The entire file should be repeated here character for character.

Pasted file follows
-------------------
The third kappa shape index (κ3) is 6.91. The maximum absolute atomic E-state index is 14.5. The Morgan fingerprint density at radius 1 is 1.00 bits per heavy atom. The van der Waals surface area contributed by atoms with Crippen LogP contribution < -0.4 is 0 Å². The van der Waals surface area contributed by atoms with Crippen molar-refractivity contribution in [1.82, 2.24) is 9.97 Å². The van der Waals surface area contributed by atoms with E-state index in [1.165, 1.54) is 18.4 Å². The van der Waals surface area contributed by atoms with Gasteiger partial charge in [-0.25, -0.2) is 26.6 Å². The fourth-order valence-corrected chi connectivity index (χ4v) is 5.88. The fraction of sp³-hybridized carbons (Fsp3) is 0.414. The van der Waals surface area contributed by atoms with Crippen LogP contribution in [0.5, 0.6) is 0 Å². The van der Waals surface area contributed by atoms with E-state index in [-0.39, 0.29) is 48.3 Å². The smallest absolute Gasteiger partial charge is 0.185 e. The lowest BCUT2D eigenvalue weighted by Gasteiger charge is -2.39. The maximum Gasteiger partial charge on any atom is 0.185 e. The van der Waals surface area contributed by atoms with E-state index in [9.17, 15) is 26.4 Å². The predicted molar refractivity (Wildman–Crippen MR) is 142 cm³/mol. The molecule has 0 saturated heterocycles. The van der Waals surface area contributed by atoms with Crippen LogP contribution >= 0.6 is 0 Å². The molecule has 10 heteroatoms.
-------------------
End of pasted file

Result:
The third kappa shape index (κ3) is 6.91. The maximum absolute atomic E-state index is 14.5. The Morgan fingerprint density at radius 1 is 1.00 bits per heavy atom. The van der Waals surface area contributed by atoms with Crippen LogP contribution < -0.4 is 0 Å². The van der Waals surface area contributed by atoms with Crippen molar-refractivity contribution in [1.82, 2.24) is 9.97 Å². The van der Waals surface area contributed by atoms with E-state index in [1.165, 1.54) is 18.4 Å². The van der Waals surface area contributed by atoms with Gasteiger partial charge in [-0.25, -0.2) is 26.6 Å². The fourth-order valence-corrected chi connectivity index (χ4v) is 5.88. The fraction of sp³-hybridized carbons (Fsp3) is 0.414. The van der Waals surface area contributed by atoms with Crippen LogP contribution in [0.5, 0.6) is 0 Å². The van der Waals surface area contributed by atoms with E-state index in [-0.39, 0.29) is 48.3 Å². The smallest absolute Gasteiger partial charge is 0.185 e. The lowest BCUT2D eigenvalue weighted by Gasteiger charge is -2.39. The maximum Gasteiger partial charge on any atom is 0.185 e. The van der Waals surface area contributed by atoms with E-state index in [9.17, 15) is 26.4 Å². The predicted molar refractivity (Wildman–Crippen MR) is 142 cm³/mol. The molecule has 0 saturated heterocycles. The van der Waals surface area contributed by atoms with Crippen LogP contribution >= 0.6 is 0 Å². The molecule has 10 heteroatoms.